Robert Morris, and Carolee Schneeman, Site, 1964, performance, New York(compare: below, left) Edouard Manet, Olympia, 1863 (avant-garde icon)“The sensuous object, resplendent with compressed internal relations has had to be rejected.” Morris’s mask is by Jasper Johns art about art
Robert Morris (US, b. 1931) Installation at the Green Gallery, New York, polyhedrons made from 2x4 wood painted gray, 1963. Morris theorized a “gestalt” all-at-once comprehension of the forms by the audience.The Morris Green Gallery installation marks the effective advent of Minimalism
Robert Morris, (right) Untitled (Tangle) cut felt 1967, (left) Untitled, (Pink Felt) 1970, cut felt, dimensions vary with installation. Process Art – “anti-form” or “post-minimal” sculpture dependent upon gravity and chance, simple cutting process, use of “industrial” not-art material Industrial felt is arranged by chance for each installation. The artist’s supervision is not necessary.
Robert Morris, (left) Poster for his Sonnabend Gallery show, 1974(right) I-Box, 1961Neo-Dada, Duchampian mockery of Western modernism’s myths of the artist’s masculinity, originality, individualist ego, and genius
(right) Linda Benglis, Artforum ad, November 1974. This picture (a response to Robert Morris’s self-portrait ad, below), appeared as an ad for Benglis’s show at the Paula Cooper Gallery. First wave Feminism
Linda Benglis, Latex floor painting, 1969 Art in New York, says Benglis, is "all about territory," so there is only one pertinent question: "How big?" How big is the zone you capture and occupy with your painting, your floor sculpture, your video piece, your public persona? How powerful is the image that establishes your presence?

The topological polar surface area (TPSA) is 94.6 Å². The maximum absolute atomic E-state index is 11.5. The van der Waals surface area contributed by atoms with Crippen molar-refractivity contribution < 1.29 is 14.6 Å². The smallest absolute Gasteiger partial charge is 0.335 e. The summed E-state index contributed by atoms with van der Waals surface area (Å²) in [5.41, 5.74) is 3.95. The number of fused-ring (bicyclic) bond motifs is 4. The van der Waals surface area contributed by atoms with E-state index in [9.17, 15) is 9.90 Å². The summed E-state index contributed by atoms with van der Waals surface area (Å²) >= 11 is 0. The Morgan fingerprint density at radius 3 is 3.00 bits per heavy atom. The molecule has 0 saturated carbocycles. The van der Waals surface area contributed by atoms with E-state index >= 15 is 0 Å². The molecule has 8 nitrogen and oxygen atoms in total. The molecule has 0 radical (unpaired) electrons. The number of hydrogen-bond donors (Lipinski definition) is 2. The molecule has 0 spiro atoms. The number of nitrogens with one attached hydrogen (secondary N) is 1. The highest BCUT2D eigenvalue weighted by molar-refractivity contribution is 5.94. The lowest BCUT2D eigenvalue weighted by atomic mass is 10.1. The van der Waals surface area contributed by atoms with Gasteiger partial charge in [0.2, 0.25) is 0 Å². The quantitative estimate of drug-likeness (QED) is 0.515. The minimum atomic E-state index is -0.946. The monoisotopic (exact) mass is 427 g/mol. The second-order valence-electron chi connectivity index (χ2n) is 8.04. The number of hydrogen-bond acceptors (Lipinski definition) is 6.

Frank Stella (US, b. 1936) (right) Die Fahne Hoch, 1959 o/c. Minimalism(below) compare Jasper Johns, Flag, 1956 (in 1958 Castelli show)Proto-Pop
Frank Stella, The Marriage of Reason and Squalor, II. 1959enamel on canvas, 7' 7“ H“My painting is based on the fact that only what can be seen there is there. All I want anyone to get out of my paintings and all I ever get out of them is the fact that you can see the whole idea without any confusion. What you see is what you see.” (Stella)
Frank Stella (US b. 1936) Quathlamba, 1964, metallic powder in polymer emulsion, 6’5” x 13’7”Painting-sculptures to comprehend in a glance
Formal sources for Minimalism (left) Barnett Newman with Cathedra, 1958 Abstract Expressionist “Sublime” (right) Kasimir Malevich, Russian Suprematism, White on White, o/c, 1918
A square 'neutral, shapeless' canvas, five feet wide, five feet high, as high as a man, as wide as a man's outstretched arms 'not large, not small, sizeless', trisected 'no composition', one horizontal form negating one vertical form 'formless, no top, no bottom, directionless', three 'more or less' dark 'lightless' no- contrasting 'colorless' colors, brushwork brushed out to remove brushwork, a matte, flat, freedhand painted surface 'glossless, textureless, non-linear, no hard edge, no soft edge' which does not reflect its surroundings; a pure, abstract, non-objective, timeless, spaceless, changeless relationless, disinterested painting, an object that is self-conscious 'no unconsciousness' ideal, transcendent, aware of no thing but art - absolutely no ‘anti-art.’ (Ad Reinhardt)
Ad Reinhardt (US, 1907-1967), Painting, 1954-58, 78 x 78 in, Oil on canvas A source for Frank Stella and Minimalism after 1960s
Agnes Martin (Canadian-born American Minimalist Painter, 1912-2004)(left) Bones #2, 1959, Oil on canvas, 72 x 48 (right) Untitled, oil, ink & wash on canvas, 12” square,1961
Humility, the beautiful daughterShe cannot do either right or wrongShe does not do anythingAll of her ways are emptyInfinitely light and delicateShe treads an even path.Sweet, smiling, uninterrupted, free. . . . Agnes Martin 1973 Agnes Martin in her studio, 1973